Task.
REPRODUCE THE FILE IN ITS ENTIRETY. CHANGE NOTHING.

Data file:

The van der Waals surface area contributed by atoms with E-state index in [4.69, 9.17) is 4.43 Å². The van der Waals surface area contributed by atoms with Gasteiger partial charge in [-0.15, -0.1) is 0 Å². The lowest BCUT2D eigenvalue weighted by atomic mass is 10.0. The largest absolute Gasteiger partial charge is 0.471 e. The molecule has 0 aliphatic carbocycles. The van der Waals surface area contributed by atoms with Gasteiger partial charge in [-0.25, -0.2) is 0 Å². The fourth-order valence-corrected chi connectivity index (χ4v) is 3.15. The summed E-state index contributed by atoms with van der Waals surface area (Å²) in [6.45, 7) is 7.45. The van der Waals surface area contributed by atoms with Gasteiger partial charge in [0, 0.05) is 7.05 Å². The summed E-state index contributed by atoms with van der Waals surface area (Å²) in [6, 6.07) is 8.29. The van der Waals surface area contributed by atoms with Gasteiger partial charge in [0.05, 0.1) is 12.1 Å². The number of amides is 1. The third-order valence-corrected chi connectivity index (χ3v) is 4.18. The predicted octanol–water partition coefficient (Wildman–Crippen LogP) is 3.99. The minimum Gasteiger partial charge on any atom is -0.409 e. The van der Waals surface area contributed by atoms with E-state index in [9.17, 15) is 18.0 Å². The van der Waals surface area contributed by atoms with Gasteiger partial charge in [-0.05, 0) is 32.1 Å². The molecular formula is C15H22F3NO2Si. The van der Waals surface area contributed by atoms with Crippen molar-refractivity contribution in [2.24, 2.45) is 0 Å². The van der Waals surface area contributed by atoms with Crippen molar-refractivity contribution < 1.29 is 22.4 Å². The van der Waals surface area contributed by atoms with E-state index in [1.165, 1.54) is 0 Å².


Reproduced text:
The van der Waals surface area contributed by atoms with E-state index in [4.69, 9.17) is 4.43 Å². The van der Waals surface area contributed by atoms with Gasteiger partial charge in [-0.15, -0.1) is 0 Å². The lowest BCUT2D eigenvalue weighted by atomic mass is 10.0. The largest absolute Gasteiger partial charge is 0.471 e. The molecule has 0 aliphatic carbocycles. The van der Waals surface area contributed by atoms with Gasteiger partial charge in [-0.25, -0.2) is 0 Å². The fourth-order valence-corrected chi connectivity index (χ4v) is 3.15. The summed E-state index contributed by atoms with van der Waals surface area (Å²) in [6.45, 7) is 7.45. The van der Waals surface area contributed by atoms with Gasteiger partial charge in [0, 0.05) is 7.05 Å². The summed E-state index contributed by atoms with van der Waals surface area (Å²) in [6, 6.07) is 8.29. The van der Waals surface area contributed by atoms with Gasteiger partial charge in [0.05, 0.1) is 12.1 Å². The number of amides is 1. The third-order valence-corrected chi connectivity index (χ3v) is 4.18. The predicted octanol–water partition coefficient (Wildman–Crippen LogP) is 3.99. The minimum Gasteiger partial charge on any atom is -0.409 e. The van der Waals surface area contributed by atoms with E-state index in [9.17, 15) is 18.0 Å². The van der Waals surface area contributed by atoms with Gasteiger partial charge in [-0.05, 0) is 32.1 Å². The molecular formula is C15H22F3NO2Si. The van der Waals surface area contributed by atoms with Crippen molar-refractivity contribution in [2.24, 2.45) is 0 Å². The van der Waals surface area contributed by atoms with Crippen molar-refractivity contribution < 1.29 is 22.4 Å². The van der Waals surface area contributed by atoms with E-state index in [1.165, 1.54) is 0 Å².